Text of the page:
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Rigshospitalet - a part of Copenhagen University Hospital
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Socioeconomic inequality in cancer survival - changes over time: A population-based study, Denmark, 1987-2013

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  1. Early indicators of primary brain tumours: a population-based study with 10 years’ follow-up

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  2. Gynaecological cancer leads to long-term sick leave and permanently reduced working ability years after diagnosis

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  3. Patterns in detection of recurrence among patients treated for breast cancer

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  4. Depressive Symptoms in Danish Patients With Glioma and a Cancer-Free Comparison Group

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Background: Socioeconomic inequality in survival after cancer have been reported in several countries and also in Denmark. Changes in cancer diagnostics and treatment may have changed the gap in survival between affluent and deprived patients and we investigated if the differences in relative survival by income has changed in Danish cancer patients over the past 25 years. Methods: The 1- and 5-year relative survival by income quintile is computed by comparing survival among cancer patients diagnosed 1987-2009 to the survival of a cancer-free matched sample of the background population. The comparison is done within the 15 most common cancers and all cancers combined. The gap in relative survival due to socioeconomic inequality for the period 1987-1991 is compared the period 2005-2009. Results: The relative 5-year survival increased for all 15 cancer sites investigated in the study period. In general, low-income patients diagnosed in 1987-1991 had between 0% and 11% units lower 5-year relative survival compared with high-income patients; however, only four sites (breast, prostate, bladder and head & neck) were statistically different. In patients diagnosed 2005-2009, the gap in 5-year RS was ranging from 2% to 22% units and statistically significantly different for 9 out of 15 sites. The results for 1-year relative survival were similar to the 5-year survival gap. An estimated 22% of all deaths at five years after diagnosis could be avoided had patients in all income groups had same survival as the high-income group. Conclusion: In this nationwide population-based study, we observed that the large improvements in both short- and long-term cancer survival among patients diagnosed 1987-2009. The improvements have been most pronounced for high-income cancer patients, leading to stable or even increasing survival differences between richest and poorest patients. Improving survival among low-income patients would improve survival rates among Danish cancer patients overall and reduce differences in survival when compared to other Western European countries.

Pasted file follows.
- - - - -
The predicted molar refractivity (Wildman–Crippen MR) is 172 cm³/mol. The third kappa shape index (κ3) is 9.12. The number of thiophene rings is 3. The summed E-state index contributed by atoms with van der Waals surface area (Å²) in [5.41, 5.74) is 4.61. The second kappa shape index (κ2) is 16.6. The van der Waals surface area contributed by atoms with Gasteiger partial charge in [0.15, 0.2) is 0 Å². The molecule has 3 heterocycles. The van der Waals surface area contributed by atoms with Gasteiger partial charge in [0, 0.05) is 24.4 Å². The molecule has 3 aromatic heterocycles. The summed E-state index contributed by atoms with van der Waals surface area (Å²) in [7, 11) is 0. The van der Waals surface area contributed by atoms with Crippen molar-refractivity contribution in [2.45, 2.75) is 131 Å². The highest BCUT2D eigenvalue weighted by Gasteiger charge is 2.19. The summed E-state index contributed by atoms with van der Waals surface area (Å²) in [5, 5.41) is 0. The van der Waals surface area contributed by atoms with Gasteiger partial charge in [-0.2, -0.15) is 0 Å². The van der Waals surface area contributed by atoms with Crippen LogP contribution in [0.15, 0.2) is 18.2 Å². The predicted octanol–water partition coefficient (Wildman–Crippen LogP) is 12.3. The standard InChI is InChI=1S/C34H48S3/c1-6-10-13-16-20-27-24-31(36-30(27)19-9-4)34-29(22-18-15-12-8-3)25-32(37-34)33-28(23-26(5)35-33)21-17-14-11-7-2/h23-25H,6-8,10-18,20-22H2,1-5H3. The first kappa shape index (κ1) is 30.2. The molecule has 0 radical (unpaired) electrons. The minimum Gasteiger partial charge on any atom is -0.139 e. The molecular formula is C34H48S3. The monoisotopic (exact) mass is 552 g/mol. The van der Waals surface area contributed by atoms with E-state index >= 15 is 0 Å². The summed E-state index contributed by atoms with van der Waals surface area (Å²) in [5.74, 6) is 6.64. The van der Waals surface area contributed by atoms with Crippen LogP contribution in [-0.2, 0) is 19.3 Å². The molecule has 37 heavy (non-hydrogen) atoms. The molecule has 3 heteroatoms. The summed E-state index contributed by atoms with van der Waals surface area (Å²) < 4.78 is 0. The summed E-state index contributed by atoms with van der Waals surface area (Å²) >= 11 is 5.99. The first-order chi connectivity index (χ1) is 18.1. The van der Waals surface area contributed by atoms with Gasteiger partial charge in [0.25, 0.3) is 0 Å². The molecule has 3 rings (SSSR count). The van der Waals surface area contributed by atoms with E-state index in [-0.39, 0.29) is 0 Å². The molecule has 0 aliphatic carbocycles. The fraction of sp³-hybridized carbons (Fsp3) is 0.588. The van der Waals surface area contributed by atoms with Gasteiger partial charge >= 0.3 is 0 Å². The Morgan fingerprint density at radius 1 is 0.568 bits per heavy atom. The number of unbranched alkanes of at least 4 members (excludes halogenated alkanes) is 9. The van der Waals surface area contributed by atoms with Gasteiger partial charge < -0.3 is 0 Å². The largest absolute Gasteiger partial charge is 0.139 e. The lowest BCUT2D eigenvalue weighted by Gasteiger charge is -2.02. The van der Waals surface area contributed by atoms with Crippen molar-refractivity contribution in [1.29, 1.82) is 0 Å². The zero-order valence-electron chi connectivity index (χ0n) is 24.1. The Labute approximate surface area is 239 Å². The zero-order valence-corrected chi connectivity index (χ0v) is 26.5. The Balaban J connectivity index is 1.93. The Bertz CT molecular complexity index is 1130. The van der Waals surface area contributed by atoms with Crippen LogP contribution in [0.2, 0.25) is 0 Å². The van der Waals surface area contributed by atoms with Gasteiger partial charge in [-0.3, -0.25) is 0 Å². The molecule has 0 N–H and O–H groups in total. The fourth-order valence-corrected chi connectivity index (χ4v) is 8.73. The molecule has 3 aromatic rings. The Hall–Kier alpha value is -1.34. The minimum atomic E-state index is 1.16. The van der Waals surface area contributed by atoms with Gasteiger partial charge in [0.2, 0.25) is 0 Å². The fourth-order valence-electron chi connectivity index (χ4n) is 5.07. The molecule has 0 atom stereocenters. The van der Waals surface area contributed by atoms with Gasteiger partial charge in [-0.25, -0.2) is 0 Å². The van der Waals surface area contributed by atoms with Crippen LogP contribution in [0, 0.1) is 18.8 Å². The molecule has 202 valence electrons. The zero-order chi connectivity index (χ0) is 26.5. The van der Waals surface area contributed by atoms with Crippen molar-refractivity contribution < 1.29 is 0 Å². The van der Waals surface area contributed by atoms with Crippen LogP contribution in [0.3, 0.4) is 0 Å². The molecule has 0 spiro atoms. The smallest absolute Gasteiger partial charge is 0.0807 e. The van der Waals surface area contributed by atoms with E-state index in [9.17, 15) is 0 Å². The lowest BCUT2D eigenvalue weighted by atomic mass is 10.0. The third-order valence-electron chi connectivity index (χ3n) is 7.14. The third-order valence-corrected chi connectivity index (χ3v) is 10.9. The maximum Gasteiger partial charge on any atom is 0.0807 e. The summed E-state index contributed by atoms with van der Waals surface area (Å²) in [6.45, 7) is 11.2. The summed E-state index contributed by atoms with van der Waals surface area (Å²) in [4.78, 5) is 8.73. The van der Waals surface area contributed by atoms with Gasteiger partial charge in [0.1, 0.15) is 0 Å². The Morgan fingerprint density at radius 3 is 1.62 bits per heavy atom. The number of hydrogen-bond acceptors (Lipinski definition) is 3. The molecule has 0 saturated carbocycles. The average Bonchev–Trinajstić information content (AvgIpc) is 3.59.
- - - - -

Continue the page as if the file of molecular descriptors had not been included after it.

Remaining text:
Original languageEnglish
JournalActa oncologica
Volume58
Issue number5
Pages (from-to)737-744
Number of pages8
ISSN0284-186X
DOIs
Publication statusPublished - 4 May 2019

ID: 57383663